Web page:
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Saturday, December 10, 2016

Time Magazine's Year-in-Review: No Longer Timeless



    You knew it was coming, but the reality of it is still no less shocking. No, I'm not talking about the travesty of Donald Trump and his dubious-at-best Cabinet choices–That's a whole other story. No, I was at a Wal-Mart earlier today, and I had a chance to check out the Time Magazine end-of-the-year retrospective, and I saw where they omit mention of Keith Emerson, Glenn Frey, Christina Grimmie, Paul Kantner, Garry Shandling, and Leon Russell(he died at the same time as Leonard Cohen, and yet the latter got a not small mention) in the deaths section. This more than EXEMPLIFIES why I no longer buy that expensive dish rag of a retrospective. They mentioned Elvis Presley’s guitarist Scotty Moore, and yet several of the far more famous names–household names, even–get passed over. Oh, but Muhammad Ali(In their only solid move, he was placed at the front of the pack and given the bitter-sweet distinction of being the understood biggest death of 2016), David Bowie, the aforementioned Cohen, Prince, Gene Wilder, and such get their mandatory half-dozen/dozen or so paragraphs. What a complete waste!

    More can and will be written by me as it regards the subjects behind the sticking points(Particularly ELP, Frey, and Grimmie), but I'll stick to the matters directly pertaining to Timeless Magazine. The reason I used to buy the Time end-of-year retrospective was because of their exhaustive, thorough reports on the year's news events & deaths. I once scoured the release from the end of the year 2001 when I was really young, and was impressed with all that was covered. Indeed, it even greatly expanded my then-quite limited horizons(Reading about the late former Beatle George Harrison at the very end of that issue planted a seed in my head that changed my life, for better or for worse). All those released last decade were exemplars in solid reporting. Now, it’s all opinion, the reins of the articles long-ago having been passed over to the likes of Ezra Klein talking about 'personal significance,' as opposed to talking strictly about 'life and times,' which is what Timeless used to do. And their reporting on this past election was...a little shoddy, incomplete, and otherwise haphazard, to say the very least.

    The really interesting, perhaps one could even say jarring, paradox about this is that the weekly magazine issuance is actually, with Rolling Stone, one of the only worthwhile things on the non-musical portions of the news-stand. With a healthy mixture of on-the-front-lines reportage and and opinion editorialization, the magazine makes for easy, informative enough reading when I'm de-compressing at a Bojangles or a Burger King. One assumes that different standards are employed in the assemblage of a single issue, weekly magazine as opposed to an end-of-year/looking back piece–Sort of like the difference between assembling a studio album and a compilation record(in some cases, a compilation of re-recorded hit pieces). Key structural differences aside, it would seem that similar principles of reporting should be applied regardless of the nature of the magazine issue. No playing favourites!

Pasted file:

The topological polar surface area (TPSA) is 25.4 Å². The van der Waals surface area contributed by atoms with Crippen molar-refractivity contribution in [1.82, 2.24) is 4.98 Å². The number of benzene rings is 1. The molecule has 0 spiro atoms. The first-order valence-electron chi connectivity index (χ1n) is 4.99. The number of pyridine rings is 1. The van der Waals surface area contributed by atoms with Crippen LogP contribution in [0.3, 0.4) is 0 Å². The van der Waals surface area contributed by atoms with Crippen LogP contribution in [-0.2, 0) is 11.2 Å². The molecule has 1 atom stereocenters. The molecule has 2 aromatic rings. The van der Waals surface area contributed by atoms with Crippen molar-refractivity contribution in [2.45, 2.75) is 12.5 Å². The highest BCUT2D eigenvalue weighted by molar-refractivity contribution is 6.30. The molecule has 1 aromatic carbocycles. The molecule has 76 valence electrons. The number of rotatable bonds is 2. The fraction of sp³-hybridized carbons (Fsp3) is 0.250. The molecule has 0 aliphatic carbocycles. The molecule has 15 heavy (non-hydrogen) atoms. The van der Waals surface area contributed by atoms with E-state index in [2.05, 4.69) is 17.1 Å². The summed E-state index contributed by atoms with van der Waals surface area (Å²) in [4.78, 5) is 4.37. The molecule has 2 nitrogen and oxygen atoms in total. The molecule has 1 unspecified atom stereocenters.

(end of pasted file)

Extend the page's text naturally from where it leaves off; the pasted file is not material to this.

This year, I’ll buy a Time retrospective from 2003 to round out last decade’s selections–Selections from an era when Timeless was actually Timeless. 2001's retrospective, as it ultimately turned out, was the foundational document for a lot of where all I've gone in life, whether in a musical, political, or personal regard. The 2002 edition gave a nice blurb to Who founding member and Bass player John Entwistle after his cocaine-fuelled death earlier in the year. Had he lived long enough to die this year, his memory and earthly contributions would have probably been discarded in much the way fellow rocker and 1944 birth-mate Keith Emerson's was. 2005's retrospective gave the greatest of final send-offs to such giants as Johnny Carson, Pope John Paul II, and Peter Jennings(they missed Bob "Gilligan" Denver, but nobody's perfect and I really don't demand perfection), as well as an able re-capping of Hurricane Katrina. 2008 quite well re-capped the election, my very first as an observer of politics. The others up until the turn of the decade(was it a change of management, or a merger, or what have you?) were quite solid in their own respective ways. For about five years, they've been on that unmistakable glide path towards fully jumping the shark.

    Nowadays, it's all just a bunch of ‘reports’ and selections chosen by agreements made in the meeting of Beltway, Hollywood, and Rockefeller Plaza elitist windbags. The media being the media, they sheepishly go along with it, refusing to even give the time of day to those who didn't make the gilded list. Granted, though, it must be stated that the only group worse than the masked media literati behind these profligate retrospective issues are that certain group of hard-core rock group fans who will go unnamed–That group which seems to get really stuck up and militant when one dares express disagreement with the more-than-slightly unqualified greatness of the band's 'Big 2.' Still, it's a shame to see such a vaunted institution rot away, not to mention all the significant names left off their lists. I miss old-time real reporting(the aforementioned Peter Jennings got several paragraphs etched into the 2005 edition, Ed Bradley in the 2006 edition, Tim Russert in 2008, Walter Cronkite and Don Hewitt in 2009, and Mike Wallace presumably in 2012's retrospective), the type that actually got just a little into the weeds and informed you.

    Long live Erin Burnett and Jake Tapper!